asked him only twenty talents for his ransom. He laughed at their
demand, as ilie consefpienee of their not knowing him, and promised
them fifty talents. To raise the money, he despatched his people to
different cities, and in the mean time remained with only one friend
and two attendants among these Cilicians, who considered murder as
a trifle. CfPsar, however, held tltcm In great contempt, and used to
send, whenever he went to sleep, and order them to keep silence.
Thus he lived among them thirty-eight days, as if they had been his
guards, rather than his keepers. Perfectly fearless and secure, he
joined in their diversions, and took his exercises among them. He
wrote poems and orations, and rehearsed them to these pirates, and,
wlien they expressed no admiration, he called them dunces and bar-
barians; nay, he often threatened to crucify them. They were de-
liglited with these freedoms, which they imputed to his frank and fa-
cetious vein. But as soon as the money was brought from Miletus,
and he had recovered his liberty, he manned some vessels in the port
of Miletus*, in order to attack these corsairs. He found them still
lying at anchor i^y the island, took most of them, togetlier with the
money, and imprisoned them at Pergamus. After which he applied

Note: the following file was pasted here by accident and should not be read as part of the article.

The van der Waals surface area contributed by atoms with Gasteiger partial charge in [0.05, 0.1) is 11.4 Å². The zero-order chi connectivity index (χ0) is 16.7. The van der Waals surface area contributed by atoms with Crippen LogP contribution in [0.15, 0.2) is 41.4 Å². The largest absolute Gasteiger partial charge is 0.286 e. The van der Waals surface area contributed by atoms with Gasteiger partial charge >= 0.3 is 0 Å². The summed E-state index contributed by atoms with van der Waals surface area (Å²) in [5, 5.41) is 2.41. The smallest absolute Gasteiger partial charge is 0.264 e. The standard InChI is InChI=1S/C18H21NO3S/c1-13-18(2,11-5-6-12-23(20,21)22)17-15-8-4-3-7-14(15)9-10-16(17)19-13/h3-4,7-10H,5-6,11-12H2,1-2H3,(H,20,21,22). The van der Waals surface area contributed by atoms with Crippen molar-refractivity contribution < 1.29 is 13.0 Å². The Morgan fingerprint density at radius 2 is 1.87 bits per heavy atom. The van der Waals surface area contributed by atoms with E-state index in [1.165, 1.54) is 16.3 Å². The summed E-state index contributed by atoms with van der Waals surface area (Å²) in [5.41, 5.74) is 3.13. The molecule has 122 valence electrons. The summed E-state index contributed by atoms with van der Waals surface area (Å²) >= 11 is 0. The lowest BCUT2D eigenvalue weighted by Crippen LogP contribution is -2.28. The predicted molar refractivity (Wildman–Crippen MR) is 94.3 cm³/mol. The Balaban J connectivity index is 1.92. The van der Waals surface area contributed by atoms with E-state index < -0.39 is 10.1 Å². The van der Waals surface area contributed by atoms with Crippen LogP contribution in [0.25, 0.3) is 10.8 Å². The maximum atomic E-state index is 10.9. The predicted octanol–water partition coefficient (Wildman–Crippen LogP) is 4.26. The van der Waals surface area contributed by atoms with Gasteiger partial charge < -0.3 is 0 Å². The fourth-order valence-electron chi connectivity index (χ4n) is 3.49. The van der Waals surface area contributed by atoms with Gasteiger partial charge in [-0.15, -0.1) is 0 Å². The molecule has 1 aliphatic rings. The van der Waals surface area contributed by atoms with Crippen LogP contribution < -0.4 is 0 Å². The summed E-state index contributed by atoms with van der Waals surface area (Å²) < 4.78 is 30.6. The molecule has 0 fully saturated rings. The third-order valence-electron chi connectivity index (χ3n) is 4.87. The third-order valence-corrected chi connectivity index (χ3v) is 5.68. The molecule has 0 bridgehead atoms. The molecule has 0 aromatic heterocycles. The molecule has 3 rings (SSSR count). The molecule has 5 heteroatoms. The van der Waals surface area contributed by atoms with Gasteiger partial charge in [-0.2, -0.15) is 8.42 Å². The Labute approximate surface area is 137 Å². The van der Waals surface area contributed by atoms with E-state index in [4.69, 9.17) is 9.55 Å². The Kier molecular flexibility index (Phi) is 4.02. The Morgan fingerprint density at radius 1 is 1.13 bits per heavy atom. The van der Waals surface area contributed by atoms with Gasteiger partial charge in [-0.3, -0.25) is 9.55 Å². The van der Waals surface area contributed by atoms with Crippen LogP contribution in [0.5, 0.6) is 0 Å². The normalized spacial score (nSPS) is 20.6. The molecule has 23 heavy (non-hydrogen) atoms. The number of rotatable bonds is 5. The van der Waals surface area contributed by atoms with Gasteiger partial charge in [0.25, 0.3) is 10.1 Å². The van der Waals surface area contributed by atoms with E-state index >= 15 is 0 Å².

to Junius, who then commanded in Asia, because to him, as praetor,
it belonged to punish them. Junius having an eye upon the money,
which was a considerable sum, demurred about tlie matter; and Ca3-
sar, perceiving his intentio!i, returned to Pergamus, and crucified all
the prisoners, as he had often threatened to do at Pharmacusa, when
they took him to be in jest.

\\'hen the power of Sylla came to be upon the decline, Caesar's
friends pressed him to return to Rome. But first he went to Rhodes
to study under ApoUonius, the son of Molo, who taught rhetoric
there with great reputation, and was a man of irreproachable man-
ners. Cicero also was one of his scholars. Ccesar is said to have
had happy talents from nature for a public speaker, and he did not
"want an aml)ition to cultivate them,; so that undoubtedly he was the
second orator in Rome; and he might have been the first, had he not
rather chosen the pre-eminence in arms. Thus he never rose to that
pitch of eloquence to which his powers would have brought him, be-

* DacicT reads ilelos, wliicb was one of the Cyclades, but does not mention liis a».-
thoritj.



C7ESAR. 5

ing engaged in those wars and political intrigues which at hist gained
him the empire. Hence It was, that afterwards, in his Anticato,
which he wrote in answer to a hook of Cicero's, he desired his read-
ers " not to expect in the performance of a military man the style of a
complete orator, who had bestowed all his time upon such studies."

L'pon his return to Rome, he impeuclied Dolabella for misdemea-
nors in his government, and many cities of Greece supported the
charge by their evidence. Dolabella was acquitted. Ciesar, how-
ever, in acknowledgment of the readiness Greece had shewn to serve
him, assisted her in the prosecution of Publius Antonius for corrup-
tion. Tiie cause was brought before Marcus LucuUus, pr